Posted by included in Beyond Capella Library
This month’s Communications of the ACM has an article about web searchers’ habits: “Are People Biased in Their Use of Search Engines?” It looked at whether searchers merely click on the top results on the list without really looking at the rest of the list (the answer: for some people, it’s true) . It also cites an earlier (2001) article, “Searching the Web: The Public and their Queries,” that looked at the actual search techniques people used. Most people search using only 2 words in the search box.
Librarians do not search the web this way; I heard at a conference last summer that librarians average 7 words per search. So why does everyone else? The answer may be because the first result from a 2 word search will “satisfice.”
So, what is satisfice?
In 1947 decision theorist Herbert Simon proposed that managers “satisfice” rather than maximize when making decisions. As Reva Brown describes it in her article in the Journal of Management History Symposium (in ebrary):
People will satisfice when they make a decision that satisfies and suffices for the purpose. This satisfactory sufficiency enables decision making which is good enough, rather than the absolute best – that which satisfices, while not ideal, will suffice to satisfy requirements.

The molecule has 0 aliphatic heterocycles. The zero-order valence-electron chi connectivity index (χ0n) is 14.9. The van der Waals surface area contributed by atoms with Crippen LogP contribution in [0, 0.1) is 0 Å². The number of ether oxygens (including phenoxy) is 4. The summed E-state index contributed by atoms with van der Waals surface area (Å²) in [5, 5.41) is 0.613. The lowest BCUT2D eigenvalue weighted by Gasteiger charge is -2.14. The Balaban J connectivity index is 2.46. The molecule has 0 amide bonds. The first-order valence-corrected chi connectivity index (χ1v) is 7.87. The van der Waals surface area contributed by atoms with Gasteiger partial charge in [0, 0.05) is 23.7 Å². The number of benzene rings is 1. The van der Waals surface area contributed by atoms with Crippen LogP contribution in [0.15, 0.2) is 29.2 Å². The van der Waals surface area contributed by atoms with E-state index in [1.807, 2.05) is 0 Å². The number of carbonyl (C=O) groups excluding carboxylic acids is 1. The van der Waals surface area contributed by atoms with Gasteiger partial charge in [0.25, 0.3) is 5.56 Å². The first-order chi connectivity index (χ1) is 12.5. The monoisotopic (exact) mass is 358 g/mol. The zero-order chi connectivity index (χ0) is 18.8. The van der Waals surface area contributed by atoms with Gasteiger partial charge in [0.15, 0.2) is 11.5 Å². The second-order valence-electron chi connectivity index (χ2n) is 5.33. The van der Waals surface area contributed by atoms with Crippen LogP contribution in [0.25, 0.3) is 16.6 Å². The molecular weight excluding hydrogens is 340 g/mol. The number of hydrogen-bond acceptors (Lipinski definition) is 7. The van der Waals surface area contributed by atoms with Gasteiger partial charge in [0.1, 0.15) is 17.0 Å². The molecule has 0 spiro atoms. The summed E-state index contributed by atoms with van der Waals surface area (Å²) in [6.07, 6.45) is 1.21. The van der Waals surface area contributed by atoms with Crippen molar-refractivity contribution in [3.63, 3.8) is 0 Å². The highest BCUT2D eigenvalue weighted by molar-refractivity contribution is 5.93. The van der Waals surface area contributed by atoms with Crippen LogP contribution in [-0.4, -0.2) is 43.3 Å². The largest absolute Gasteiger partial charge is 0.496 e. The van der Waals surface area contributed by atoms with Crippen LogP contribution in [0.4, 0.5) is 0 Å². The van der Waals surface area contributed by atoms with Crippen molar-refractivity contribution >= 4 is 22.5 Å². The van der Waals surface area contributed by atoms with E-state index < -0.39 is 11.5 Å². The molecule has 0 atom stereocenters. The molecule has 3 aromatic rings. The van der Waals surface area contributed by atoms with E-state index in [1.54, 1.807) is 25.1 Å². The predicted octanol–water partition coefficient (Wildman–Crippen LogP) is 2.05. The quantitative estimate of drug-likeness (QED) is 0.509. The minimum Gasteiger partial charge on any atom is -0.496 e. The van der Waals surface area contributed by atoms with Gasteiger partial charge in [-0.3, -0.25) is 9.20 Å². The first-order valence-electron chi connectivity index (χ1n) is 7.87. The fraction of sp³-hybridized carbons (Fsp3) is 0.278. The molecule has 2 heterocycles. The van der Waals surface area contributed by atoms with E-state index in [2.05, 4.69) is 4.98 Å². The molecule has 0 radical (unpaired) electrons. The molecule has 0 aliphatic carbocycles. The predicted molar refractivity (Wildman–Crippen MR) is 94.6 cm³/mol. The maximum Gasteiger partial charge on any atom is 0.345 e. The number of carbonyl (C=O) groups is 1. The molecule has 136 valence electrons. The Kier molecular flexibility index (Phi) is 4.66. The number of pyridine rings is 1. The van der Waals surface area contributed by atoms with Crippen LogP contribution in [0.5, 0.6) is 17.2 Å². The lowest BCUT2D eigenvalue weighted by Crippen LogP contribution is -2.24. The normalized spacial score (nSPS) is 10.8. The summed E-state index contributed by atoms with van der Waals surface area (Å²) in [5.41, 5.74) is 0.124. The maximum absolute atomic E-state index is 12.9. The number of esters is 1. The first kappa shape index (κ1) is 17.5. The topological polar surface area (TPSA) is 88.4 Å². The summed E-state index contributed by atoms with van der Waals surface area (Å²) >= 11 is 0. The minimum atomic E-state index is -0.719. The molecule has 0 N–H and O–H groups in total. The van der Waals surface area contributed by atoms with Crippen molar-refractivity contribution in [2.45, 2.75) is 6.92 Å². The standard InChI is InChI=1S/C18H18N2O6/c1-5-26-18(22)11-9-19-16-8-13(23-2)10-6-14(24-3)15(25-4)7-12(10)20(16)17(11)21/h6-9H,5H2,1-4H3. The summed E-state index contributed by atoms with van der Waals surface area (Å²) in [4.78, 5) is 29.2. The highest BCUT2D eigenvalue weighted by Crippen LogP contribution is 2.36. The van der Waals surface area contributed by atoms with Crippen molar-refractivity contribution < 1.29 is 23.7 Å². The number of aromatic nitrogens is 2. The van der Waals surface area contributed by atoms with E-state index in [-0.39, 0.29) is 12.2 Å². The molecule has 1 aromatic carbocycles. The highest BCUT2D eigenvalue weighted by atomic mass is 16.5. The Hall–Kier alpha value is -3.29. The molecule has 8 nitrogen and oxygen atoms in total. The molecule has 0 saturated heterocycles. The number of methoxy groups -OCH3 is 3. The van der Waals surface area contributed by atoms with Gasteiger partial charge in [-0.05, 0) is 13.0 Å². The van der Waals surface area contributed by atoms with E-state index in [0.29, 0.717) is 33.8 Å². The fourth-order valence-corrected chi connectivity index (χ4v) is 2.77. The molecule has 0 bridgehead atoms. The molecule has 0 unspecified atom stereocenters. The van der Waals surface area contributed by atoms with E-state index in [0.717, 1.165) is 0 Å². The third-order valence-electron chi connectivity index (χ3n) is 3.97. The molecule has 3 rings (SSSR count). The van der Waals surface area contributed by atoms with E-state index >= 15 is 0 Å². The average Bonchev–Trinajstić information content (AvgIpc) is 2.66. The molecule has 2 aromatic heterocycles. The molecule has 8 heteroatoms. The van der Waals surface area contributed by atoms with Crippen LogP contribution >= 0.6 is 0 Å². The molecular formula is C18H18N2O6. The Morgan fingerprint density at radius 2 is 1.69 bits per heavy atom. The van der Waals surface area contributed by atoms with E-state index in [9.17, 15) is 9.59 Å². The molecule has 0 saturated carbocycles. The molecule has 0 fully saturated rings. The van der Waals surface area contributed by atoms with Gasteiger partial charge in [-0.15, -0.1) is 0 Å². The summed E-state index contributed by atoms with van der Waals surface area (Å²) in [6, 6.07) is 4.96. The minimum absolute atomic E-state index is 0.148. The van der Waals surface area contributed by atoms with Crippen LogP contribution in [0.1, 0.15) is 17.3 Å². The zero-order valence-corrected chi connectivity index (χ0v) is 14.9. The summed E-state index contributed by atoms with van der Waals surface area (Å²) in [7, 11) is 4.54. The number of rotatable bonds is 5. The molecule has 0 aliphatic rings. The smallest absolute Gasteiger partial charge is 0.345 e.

Satisficing may be fine for most web searches, but what about searching for material that you want to use as part of your education? With a few new skills and a minute or two of advanced searching, you can go from just good enough to actually good.
Most search engines have advanced search features; look for a link next to the search box.
- Search only certain web domains, such as .edu or .gov
- Use a topic specific search engine, such as Google U. S. Government, Yahoo Finance, or Google Scholar
- Use more and more precise keywords.
- Put phrases or titles inside quotes (“War and Peace” or “campaign finance reform”)
- Scan the result list before choosing and item to open
- Try a search in multiple search engines: they aren’t all the same!
- Use boolean operators. Many search engines will allow and, or and not
- Check out the Finding Web Sites guide in the Capella Library
Advanced search techniques are probably not important if you’re just trying to find the scores for the Superbowl, but it can make a huge difference if you’re looking for a professor’s website, a quick explanation of a theory, or the publisher of a measurement instrument.Just because Wikipedia is frequently the first result of a Google search doesn’t mean it has to be your first stop, too.